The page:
Harmony With a Dash of Camaraderie
The coach is delivering his pep talk: “Perfection is not optional--nor is it accidental.” Sure it’s late, and practice started hours ago. But he’s unbending: “Champions don’t quit.” As one, 100 women take a deep breath and hit the notes harder.
“Jingle Bell Rock,” barbershop-style, bounces off the walls of the Masonic Lodge in La Crescenta. The Verdugo Hills Showtime Chorus of Sweet Adelines is in sync.
This isn’t the usual Wednesday night rehearsal. Tonight, the chorus is welcoming the class of ’95, about 20 potential Adelines who have come for a look-see and a free group vocal lesson.
Now, the neophytes have joined the chorus on the risers, conspicuous in this sea of blue, green and purple costumes. On cue from director Carolyn Butler, the chorus welcomes each visitor with a resounding clap, much as cheerleaders bring out the starting lineup.
As the Sweet Adelines shake out their breath, they sound like a convention of crickets. But the voices are strong and sweet as they burst into song. ". . . We hope you’ll come back soon. We’ll teach you a happy tune. . . .”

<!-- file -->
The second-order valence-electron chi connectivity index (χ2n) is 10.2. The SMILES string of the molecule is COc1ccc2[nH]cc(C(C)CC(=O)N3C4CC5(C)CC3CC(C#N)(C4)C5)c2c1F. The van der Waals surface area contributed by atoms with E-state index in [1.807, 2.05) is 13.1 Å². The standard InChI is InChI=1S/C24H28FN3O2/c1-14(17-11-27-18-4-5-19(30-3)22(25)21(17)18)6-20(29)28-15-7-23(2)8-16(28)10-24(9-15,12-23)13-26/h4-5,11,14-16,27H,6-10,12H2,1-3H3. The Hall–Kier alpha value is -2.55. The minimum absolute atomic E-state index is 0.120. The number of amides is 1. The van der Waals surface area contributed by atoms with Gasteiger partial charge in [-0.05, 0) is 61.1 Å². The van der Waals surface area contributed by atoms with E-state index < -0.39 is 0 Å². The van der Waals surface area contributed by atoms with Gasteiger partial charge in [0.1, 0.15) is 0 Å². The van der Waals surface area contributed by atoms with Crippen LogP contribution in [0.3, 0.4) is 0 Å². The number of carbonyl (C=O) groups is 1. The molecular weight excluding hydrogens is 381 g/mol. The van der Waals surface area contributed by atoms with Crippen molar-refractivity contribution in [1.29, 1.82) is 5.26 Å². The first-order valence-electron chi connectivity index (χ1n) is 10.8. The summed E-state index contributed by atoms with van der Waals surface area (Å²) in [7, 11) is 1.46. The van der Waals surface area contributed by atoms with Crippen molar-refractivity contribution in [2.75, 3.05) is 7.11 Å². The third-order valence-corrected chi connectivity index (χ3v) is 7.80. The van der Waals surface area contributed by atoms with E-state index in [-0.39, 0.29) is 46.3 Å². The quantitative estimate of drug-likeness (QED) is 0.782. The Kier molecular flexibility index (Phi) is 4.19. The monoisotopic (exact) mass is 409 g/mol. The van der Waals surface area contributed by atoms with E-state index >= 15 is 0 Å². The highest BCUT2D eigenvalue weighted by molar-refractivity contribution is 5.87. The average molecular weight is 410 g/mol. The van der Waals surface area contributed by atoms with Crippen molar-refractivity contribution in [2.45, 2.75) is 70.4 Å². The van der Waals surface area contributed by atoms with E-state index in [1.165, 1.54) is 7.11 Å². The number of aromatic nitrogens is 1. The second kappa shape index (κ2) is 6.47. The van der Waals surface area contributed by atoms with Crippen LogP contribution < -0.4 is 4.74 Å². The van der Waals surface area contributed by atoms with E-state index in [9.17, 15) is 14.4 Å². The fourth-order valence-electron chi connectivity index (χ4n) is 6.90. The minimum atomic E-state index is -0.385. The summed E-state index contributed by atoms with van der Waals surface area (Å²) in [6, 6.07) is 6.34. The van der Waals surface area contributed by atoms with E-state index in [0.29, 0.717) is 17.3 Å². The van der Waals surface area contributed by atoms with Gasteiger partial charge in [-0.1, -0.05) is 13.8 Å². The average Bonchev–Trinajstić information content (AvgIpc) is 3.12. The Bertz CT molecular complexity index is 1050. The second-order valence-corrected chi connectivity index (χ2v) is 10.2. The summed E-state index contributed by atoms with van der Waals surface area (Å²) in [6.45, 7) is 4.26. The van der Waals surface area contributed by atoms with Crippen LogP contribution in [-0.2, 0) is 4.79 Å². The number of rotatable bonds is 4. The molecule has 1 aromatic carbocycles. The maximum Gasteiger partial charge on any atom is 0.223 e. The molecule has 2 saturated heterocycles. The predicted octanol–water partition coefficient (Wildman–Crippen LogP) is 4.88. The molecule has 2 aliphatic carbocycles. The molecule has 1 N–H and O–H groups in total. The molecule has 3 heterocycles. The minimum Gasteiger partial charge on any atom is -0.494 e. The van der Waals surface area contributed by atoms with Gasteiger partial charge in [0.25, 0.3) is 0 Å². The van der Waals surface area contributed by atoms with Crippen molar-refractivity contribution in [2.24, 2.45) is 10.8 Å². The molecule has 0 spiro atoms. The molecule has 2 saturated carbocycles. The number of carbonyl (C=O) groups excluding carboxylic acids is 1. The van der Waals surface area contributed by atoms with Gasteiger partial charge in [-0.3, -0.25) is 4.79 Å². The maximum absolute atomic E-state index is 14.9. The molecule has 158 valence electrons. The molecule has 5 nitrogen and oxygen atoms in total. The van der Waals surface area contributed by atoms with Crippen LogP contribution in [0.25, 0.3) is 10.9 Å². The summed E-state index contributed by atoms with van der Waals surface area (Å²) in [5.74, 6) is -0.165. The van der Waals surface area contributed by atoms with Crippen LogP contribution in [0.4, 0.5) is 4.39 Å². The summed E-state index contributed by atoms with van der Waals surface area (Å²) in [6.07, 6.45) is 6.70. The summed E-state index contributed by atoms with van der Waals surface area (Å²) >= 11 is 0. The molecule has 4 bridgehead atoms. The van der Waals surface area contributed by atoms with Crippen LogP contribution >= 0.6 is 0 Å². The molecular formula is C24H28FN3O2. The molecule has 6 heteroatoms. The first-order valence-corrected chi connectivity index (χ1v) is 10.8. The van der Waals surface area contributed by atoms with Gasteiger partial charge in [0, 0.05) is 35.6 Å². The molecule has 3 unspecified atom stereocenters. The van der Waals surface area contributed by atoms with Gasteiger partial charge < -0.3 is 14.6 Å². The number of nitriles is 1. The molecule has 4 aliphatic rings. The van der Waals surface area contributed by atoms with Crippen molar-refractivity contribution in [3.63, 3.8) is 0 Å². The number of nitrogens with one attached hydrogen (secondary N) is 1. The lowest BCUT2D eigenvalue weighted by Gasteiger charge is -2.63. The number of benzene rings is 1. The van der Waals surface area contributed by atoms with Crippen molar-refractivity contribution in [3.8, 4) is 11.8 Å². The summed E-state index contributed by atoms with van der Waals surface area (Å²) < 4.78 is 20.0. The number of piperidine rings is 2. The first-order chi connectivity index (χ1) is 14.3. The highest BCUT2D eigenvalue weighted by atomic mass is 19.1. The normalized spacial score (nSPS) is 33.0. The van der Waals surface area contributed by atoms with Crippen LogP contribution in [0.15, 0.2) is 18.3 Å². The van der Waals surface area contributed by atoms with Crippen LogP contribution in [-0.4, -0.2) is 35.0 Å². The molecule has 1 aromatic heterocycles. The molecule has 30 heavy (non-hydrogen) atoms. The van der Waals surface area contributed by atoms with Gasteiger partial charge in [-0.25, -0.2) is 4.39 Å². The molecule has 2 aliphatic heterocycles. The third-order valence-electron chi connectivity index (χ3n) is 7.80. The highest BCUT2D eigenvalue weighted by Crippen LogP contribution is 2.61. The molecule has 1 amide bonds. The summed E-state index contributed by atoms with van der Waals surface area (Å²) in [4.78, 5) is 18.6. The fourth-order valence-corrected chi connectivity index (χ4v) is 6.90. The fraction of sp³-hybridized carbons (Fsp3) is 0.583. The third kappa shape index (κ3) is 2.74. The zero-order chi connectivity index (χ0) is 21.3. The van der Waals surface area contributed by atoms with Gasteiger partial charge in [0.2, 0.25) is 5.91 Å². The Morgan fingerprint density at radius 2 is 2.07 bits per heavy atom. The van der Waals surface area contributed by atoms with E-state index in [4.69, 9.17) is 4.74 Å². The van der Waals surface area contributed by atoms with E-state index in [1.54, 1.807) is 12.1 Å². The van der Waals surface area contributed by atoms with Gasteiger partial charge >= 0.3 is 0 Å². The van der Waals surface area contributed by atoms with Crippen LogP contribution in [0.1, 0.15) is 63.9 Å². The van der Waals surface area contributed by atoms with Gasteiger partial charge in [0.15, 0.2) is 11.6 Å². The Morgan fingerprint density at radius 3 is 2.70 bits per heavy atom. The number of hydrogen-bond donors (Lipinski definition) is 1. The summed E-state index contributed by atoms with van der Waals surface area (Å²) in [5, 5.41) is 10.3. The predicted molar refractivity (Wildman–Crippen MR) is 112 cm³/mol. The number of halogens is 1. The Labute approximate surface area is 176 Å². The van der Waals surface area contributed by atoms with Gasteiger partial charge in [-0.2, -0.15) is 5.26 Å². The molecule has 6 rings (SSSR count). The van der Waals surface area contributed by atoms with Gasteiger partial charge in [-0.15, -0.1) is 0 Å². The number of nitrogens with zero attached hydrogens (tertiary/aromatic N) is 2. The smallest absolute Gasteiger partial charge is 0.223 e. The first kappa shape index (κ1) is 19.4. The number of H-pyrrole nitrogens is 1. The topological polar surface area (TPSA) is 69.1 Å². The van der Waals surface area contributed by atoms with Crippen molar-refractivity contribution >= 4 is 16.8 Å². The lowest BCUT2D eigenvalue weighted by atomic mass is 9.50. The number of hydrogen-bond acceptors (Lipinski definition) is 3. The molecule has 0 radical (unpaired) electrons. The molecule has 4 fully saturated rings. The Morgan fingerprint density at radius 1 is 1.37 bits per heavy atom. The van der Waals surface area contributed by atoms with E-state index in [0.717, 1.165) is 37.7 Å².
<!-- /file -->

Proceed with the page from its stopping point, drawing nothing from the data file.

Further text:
Sweet Adelines is four parts harmony and one part camaraderie. Yes, you must be able to carry a tune, but, says Showtime Chorus President Pat Kahmann, “If I can sing in this chorus, anybody can sing in this chorus.”
For the class of ’95, the evening had begun with voice testing--are the hopeful Adelines leads, or, in female barbershop parlance, tenors? Baritones? Basses? Then Butler, a petite redhead with seemingly boundless energy, took over.
“The first thing I’m going to tell you is that singers drink a lot of water,” said Butler, taking a swig. It’s to protect your voice, which is “more valuable than a Stradivarius violin. There’s only one voice like yours and there never will be another one like yours.”